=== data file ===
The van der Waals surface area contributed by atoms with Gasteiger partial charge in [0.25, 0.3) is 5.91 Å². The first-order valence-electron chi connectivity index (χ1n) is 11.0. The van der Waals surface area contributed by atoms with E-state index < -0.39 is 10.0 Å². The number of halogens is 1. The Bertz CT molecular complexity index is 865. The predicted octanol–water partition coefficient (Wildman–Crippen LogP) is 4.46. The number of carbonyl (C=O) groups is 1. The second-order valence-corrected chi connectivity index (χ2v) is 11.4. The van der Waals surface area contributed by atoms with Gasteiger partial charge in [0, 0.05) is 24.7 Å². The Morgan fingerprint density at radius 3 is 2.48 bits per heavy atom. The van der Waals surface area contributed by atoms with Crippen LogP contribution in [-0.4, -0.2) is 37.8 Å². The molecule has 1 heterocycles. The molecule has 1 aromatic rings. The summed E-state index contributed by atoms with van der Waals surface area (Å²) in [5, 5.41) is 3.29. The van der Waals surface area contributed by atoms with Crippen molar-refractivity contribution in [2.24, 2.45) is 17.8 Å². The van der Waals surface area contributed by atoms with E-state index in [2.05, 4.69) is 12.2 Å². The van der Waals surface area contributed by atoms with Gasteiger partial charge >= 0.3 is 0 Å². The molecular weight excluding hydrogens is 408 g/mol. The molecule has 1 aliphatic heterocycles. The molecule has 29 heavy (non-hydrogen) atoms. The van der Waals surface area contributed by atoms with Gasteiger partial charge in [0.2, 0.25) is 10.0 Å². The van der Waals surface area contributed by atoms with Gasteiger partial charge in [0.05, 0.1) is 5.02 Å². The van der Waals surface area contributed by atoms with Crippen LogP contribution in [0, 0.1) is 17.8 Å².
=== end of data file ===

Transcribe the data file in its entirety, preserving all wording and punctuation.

The van der Waals surface area contributed by atoms with Gasteiger partial charge in [0.25, 0.3) is 5.91 Å². The first-order valence-electron chi connectivity index (χ1n) is 11.0. The van der Waals surface area contributed by atoms with E-state index < -0.39 is 10.0 Å². The number of halogens is 1. The Bertz CT molecular complexity index is 865. The predicted octanol–water partition coefficient (Wildman–Crippen LogP) is 4.46. The number of carbonyl (C=O) groups is 1. The second-order valence-corrected chi connectivity index (χ2v) is 11.4. The van der Waals surface area contributed by atoms with Gasteiger partial charge in [0, 0.05) is 24.7 Å². The Morgan fingerprint density at radius 3 is 2.48 bits per heavy atom. The van der Waals surface area contributed by atoms with Crippen LogP contribution in [-0.4, -0.2) is 37.8 Å². The molecule has 1 heterocycles. The molecule has 1 aromatic rings. The summed E-state index contributed by atoms with van der Waals surface area (Å²) in [5, 5.41) is 3.29. The van der Waals surface area contributed by atoms with Crippen molar-refractivity contribution in [2.24, 2.45) is 17.8 Å². The van der Waals surface area contributed by atoms with E-state index in [2.05, 4.69) is 12.2 Å². The van der Waals surface area contributed by atoms with Gasteiger partial charge >= 0.3 is 0 Å². The molecular weight excluding hydrogens is 408 g/mol. The molecule has 1 aliphatic heterocycles. The molecule has 29 heavy (non-hydrogen) atoms. The van der Waals surface area contributed by atoms with Gasteiger partial charge in [0.2, 0.25) is 10.0 Å². The van der Waals surface area contributed by atoms with Gasteiger partial charge in [0.05, 0.1) is 5.02 Å². The van der Waals surface area contributed by atoms with Crippen LogP contribution in [0, 0.1) is 17.8 Å².